It's one of the inherent truisms about metal that when a band needs a shot of attention, or want to prove they are more artistic than merely a group of guys bashing loud instruments, the concept album is the end result. There's something about a story set to music that piques interest in a way a regular collection of songs doesn't. The strength of a concept, hitting at just the right time, is enough to elevate a set of songs and turn them into something we will always remember, no matter what the actual merit of the music. Is “Operation: Mindcrime” a historic milestone because of the songs? No, and I would venture to say few people can even name a track on the album. It's success is entirely the product of having a compelling story that hit at a time when concept albums weren't popular.
In the years since, concept albums have become almost a mandatory part of a band's repertoire, as though a career wouldn't be complete without one in the catalog. It's frustrating, since many of these albums fall into the easy trap of putting out filler material under the guise of 'fitting the story', thereby relegating the album to the heap of the unwashed masses. Finding one that works as a piece of art, and also as a stand-alone piece of music, is complicated.
Silencer answer the bell with “The Great Bear”, a concept album that explores the scenario of the Soviet Union overtaking the United States in the space race. It's an interesting concept, but what ultimately matters is whether or not the album works if you know nothing about the story. Needing an understanding of the intimate details of the liner notes is a hefty strike against such an album.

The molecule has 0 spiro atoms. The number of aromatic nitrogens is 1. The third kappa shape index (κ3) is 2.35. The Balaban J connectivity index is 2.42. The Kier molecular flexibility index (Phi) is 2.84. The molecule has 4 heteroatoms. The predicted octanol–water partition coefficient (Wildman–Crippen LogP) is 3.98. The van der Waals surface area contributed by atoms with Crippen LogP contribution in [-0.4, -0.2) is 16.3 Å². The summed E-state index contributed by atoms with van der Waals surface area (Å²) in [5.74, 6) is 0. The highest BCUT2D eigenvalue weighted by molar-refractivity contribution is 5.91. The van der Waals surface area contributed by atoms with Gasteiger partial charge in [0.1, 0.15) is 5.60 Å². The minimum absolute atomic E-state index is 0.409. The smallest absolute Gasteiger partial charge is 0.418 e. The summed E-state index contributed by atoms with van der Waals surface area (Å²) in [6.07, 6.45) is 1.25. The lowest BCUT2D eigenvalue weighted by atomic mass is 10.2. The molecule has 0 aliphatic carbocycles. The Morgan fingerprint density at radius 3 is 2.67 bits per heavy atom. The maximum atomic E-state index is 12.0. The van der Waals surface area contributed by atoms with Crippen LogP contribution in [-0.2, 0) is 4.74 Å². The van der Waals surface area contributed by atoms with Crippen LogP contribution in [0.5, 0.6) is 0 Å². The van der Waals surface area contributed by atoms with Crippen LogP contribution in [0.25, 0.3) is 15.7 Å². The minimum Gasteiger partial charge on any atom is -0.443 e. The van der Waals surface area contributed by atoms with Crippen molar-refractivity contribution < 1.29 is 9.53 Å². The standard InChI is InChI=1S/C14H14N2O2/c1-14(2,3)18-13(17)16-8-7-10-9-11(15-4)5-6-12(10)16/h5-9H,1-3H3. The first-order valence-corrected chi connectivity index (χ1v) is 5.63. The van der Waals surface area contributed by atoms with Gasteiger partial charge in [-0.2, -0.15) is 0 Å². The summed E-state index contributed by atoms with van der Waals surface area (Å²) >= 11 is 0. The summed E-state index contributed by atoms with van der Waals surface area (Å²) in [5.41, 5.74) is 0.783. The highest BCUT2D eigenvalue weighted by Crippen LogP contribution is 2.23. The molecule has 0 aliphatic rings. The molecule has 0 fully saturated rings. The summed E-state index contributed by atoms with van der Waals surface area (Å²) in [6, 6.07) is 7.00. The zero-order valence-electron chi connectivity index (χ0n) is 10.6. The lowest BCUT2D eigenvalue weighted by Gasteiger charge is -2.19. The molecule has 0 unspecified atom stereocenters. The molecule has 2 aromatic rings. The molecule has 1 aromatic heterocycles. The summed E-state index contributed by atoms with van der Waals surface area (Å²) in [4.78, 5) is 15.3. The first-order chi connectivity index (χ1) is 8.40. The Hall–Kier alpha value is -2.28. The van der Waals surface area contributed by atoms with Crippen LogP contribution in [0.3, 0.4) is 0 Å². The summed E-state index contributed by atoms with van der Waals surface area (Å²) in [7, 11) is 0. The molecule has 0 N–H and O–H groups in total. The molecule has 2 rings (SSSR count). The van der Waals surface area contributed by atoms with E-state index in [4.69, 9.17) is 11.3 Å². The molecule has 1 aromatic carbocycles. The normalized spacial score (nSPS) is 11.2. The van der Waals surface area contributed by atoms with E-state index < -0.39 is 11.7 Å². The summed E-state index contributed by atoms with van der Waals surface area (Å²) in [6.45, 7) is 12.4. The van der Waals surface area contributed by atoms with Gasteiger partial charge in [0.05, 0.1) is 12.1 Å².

With a running time just over half an hour, and containing three short interludes, there isn't much time or music for the album to develop. If a concept album is a novel, this is a short story, necessitating the story be blunt, move along, and not waste time. The story moves along in a limited number of songs, all of which lack the sort of energy that would keep the package from dragging along. Simply put, there isn't much about the songs on “The Great Bear” that would keep you coming back for more. The riffs are seldom memorable, the vocals bark out mostly blunted melodies, and little else about the arrangements adds to the pot.
The one thing working in the album's favor is the sound, which borrows the cold, dry guitar tone that falls on ears like the Iron Curtain. For an album dealing with the frosty relations between two superpowers, it's a fitting tone to take, one that has worked well for similar themed albums in the past.
“The Great Bear” falls short on two levels. On the one hand, it's simply not a compelling collection of songs. There are fleeting moments where they give the appearance of taking off, but they never do. The compositions are middle of the road in nearly every respect, which while consistent, doesn't make the album better than the sum of the parts. On another hand, the record doesn't work as a concept piece either, because without being told what the story is, there's little evidence in the actual music to make the connection. When listening to “The Great Bear”, it feels like a normal album, which it's not supposed to be.
Ultimately, the enjoyment of “The Great Bear” comes down to what impact the songs can make on their own, and there isn't enough to make the album a must-hear. There's nothing wrong with the music, but if that's the best that can be said, it's not something that can be recommended.